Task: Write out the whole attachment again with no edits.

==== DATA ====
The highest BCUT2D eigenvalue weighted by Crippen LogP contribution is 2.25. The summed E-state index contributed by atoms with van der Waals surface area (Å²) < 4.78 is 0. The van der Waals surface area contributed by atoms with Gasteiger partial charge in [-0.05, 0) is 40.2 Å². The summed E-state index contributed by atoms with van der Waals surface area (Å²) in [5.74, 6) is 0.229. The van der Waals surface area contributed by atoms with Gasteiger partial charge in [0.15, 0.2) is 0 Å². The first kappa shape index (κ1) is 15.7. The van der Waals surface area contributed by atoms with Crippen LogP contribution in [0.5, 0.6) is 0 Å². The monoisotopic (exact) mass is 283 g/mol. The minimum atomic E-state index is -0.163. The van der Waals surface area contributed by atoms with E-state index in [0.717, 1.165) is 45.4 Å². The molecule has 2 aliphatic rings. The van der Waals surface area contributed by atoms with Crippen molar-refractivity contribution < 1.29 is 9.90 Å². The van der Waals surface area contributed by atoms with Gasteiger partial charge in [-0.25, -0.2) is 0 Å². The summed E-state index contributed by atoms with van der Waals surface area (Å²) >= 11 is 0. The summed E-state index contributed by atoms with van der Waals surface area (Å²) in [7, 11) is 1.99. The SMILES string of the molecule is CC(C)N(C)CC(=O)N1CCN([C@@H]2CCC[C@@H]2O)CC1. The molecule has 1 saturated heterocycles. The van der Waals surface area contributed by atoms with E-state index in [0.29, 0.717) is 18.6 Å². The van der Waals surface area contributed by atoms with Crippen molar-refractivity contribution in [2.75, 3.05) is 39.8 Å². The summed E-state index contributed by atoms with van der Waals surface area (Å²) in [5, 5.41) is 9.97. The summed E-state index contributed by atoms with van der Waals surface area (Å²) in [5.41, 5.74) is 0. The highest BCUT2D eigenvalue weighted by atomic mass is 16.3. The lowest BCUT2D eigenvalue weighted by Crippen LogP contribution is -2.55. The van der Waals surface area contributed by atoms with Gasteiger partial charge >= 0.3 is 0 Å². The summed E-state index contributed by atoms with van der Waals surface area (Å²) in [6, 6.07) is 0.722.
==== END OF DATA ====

The highest BCUT2D eigenvalue weighted by Crippen LogP contribution is 2.25. The summed E-state index contributed by atoms with van der Waals surface area (Å²) < 4.78 is 0. The van der Waals surface area contributed by atoms with Gasteiger partial charge in [-0.05, 0) is 40.2 Å². The summed E-state index contributed by atoms with van der Waals surface area (Å²) in [5.74, 6) is 0.229. The van der Waals surface area contributed by atoms with Gasteiger partial charge in [0.15, 0.2) is 0 Å². The first kappa shape index (κ1) is 15.7. The van der Waals surface area contributed by atoms with Crippen LogP contribution in [0.5, 0.6) is 0 Å². The monoisotopic (exact) mass is 283 g/mol. The minimum atomic E-state index is -0.163. The van der Waals surface area contributed by atoms with E-state index in [0.717, 1.165) is 45.4 Å². The molecule has 2 aliphatic rings. The van der Waals surface area contributed by atoms with Crippen molar-refractivity contribution < 1.29 is 9.90 Å². The van der Waals surface area contributed by atoms with Gasteiger partial charge in [-0.25, -0.2) is 0 Å². The summed E-state index contributed by atoms with van der Waals surface area (Å²) >= 11 is 0. The summed E-state index contributed by atoms with van der Waals surface area (Å²) in [7, 11) is 1.99. The SMILES string of the molecule is CC(C)N(C)CC(=O)N1CCN([C@@H]2CCC[C@@H]2O)CC1. The molecule has 1 saturated heterocycles. The van der Waals surface area contributed by atoms with E-state index in [0.29, 0.717) is 18.6 Å². The van der Waals surface area contributed by atoms with Crippen molar-refractivity contribution in [2.75, 3.05) is 39.8 Å². The summed E-state index contributed by atoms with van der Waals surface area (Å²) in [5, 5.41) is 9.97. The summed E-state index contributed by atoms with van der Waals surface area (Å²) in [5.41, 5.74) is 0. The highest BCUT2D eigenvalue weighted by atomic mass is 16.3. The lowest BCUT2D eigenvalue weighted by Crippen LogP contribution is -2.55. The van der Waals surface area contributed by atoms with Gasteiger partial charge >= 0.3 is 0 Å². The summed E-state index contributed by atoms with van der Waals surface area (Å²) in [6, 6.07) is 0.722.